• Hmmm, intriguing. You might begin exploring this topic with what it meant or means to be "mad," both in past eras and now. For instance, Jekyll, Frankenstein, and even Brown were considered "mad" for their eras but would that be true now? If so, is that because of their methods? Should scientists be expected to work within certain boundaries so they and their work will be acceptable to society, or is that too much like "playing God?" I think you have a lot to explore here and look forward to reading a full article. – Stephanie M. 2 years ago
  • Through some mishap, the title of this topic left out the word "Mad." That bugs me, but I imagine y'all understand what I meant. – noahspud 1 year ago
  • Real-life examples could also include scientists we would consider downright evil, like those working in concentration camps during WWII. This would contribute to the moral/ethical boundaries of science. – EditingWithEmily 1 year ago

WandaVision: a Sitcom about Superheroes

WandaVision seems to be one of the most unique TV shows ever, yet it pays homage to sitcoms throughout the decades. An analysis could include the aspect ratios, the laugh tracks, the archetypical characters, the wardrobe and set design, the special effects, and much more. Do these comparisons add extra depth or meaning to the show, or are they just fun references for older viewers who remember these classic shows?

  • Fun topic! WandaVision has a lot to analyze! While I was never a big sitcom fan, a lot can be said about the fact that it builds on a lot of tropes and plots from older shows like Bewitched. Another interesting analysis could be how it falls into the "Abnormal person trying to live a normal life" type of sitcoms and why those types of shows relate so well to audiences. – alittle 2 years ago
  • A little bit of this, and a little bit of that. – T. Palomino 4 days ago

The Appeal of Reaction Videos

In a reaction video, someone watches something – a music video, a movie, a TV episode, a meme compilation, etc. – and records their reaction. This genre was popularized for the mainstream by YouTube channels like The Fine Bros., but there are many, many other channels that do it. Videos like "Real Doctor Reacts to Medical Dramas," "Real Lawyer Reacts to Crime in Movies," and "Vocal Coach Reacts to Music Video" have the advantage of being educational.
What is it about this genre that we find so appealing? Is it just the relatability of people feeling the same feelings we have? Do we feel a connection to these people, across time and space?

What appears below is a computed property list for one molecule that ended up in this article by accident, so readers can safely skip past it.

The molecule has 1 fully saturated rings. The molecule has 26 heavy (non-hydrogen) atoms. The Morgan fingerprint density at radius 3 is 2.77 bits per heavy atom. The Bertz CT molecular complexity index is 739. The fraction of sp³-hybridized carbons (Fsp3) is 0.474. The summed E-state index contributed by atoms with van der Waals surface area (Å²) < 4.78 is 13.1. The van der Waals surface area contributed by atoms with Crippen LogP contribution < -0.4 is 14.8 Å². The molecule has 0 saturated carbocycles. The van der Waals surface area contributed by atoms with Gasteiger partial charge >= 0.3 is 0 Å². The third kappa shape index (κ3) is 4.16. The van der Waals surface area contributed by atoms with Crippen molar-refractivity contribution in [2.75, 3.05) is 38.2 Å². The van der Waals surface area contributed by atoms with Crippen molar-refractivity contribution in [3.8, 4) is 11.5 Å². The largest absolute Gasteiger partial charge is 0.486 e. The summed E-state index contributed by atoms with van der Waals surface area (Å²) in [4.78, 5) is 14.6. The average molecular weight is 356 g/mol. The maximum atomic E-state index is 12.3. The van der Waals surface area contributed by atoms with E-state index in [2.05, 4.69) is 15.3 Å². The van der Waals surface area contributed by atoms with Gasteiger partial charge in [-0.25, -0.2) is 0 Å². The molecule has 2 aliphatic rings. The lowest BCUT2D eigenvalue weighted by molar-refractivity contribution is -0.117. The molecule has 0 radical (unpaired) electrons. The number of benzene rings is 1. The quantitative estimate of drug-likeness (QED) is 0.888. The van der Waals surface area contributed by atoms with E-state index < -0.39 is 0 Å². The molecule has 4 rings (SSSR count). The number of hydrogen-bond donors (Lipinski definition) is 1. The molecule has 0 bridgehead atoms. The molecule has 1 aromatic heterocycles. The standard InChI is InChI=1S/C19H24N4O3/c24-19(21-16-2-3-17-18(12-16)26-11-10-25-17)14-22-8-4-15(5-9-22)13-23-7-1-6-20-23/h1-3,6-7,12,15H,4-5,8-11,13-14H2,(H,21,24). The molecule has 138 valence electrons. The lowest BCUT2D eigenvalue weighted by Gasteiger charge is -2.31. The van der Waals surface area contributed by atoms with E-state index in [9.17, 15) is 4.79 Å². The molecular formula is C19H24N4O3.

• Good topic, one I often wonder about myself. It would be especially interesting to note the difference in modern reaction videos towards reaction videos from the early days of YouTube, back when it still had a reply function; plenty of content creators made their name on just reacting to others. Yet in the modern day, people seem to be more interested in watching professionals or experts' take on certain videos, as made popular by channels like Legal Eagle or the Conde Nast family. Ever since those videos started becoming more popular, you don't really see the regular reaction videos anymore. If anything, you see people trying to emulate the new style with connections that are often flimsy (ex. "Person Who Lives In NYC Reacts To Seinfeld"). Did the audience realize they can do better? What could be the next 'phase' of the reaction videos' evolution? – semroolvink 2 years ago
  • I think part of the allure is that we as humans want to see others amused and entertained. – J.D. Jankowski 2 years ago
  • Reaction videos represent one's opinion or how many ever people are reviewing it and their individual opinions. We may agree or disagree but there is always space to know how others think about certain things especially if any of your favorite videos are being reviewed. – Sujayweaves 2 years ago

Movies based around soundtracks

We’re seeing an increasing number of movies where the majority of the music is unoriginal, but the music is one of the best parts of these movies for many people. Examples include both Guardians of the Galaxy movies, the Shrek series, and Gnomeo and Juliet. For the movie Baby Driver, action scenes were carefully choreographed to match the soundtrack, rather than music being composed or selected to match the action. Movies about musicians, like Bohemian Rhapsody and the upcoming Rocketman and Yesterday, are in similar situations. Can we call these films Art Films? Is their unoriginality a flaw? Can they be compared to movies with iconic, original scores by John Williams or Michael Giacchino? Are they only becoming more popular because we are in an era with so much good “classic” music to fall back on?

  • Something interesting to look into would be artists chosen to compose these "various artist" soundtracks for movies: such as how Lorde was in charged with the Hunger Games series. Another interesting thing to note is that many of these movies now have two OSTs -- one with orchestral music and the other with a compilation of more "pop" tracks. – Pamela Maria 4 years ago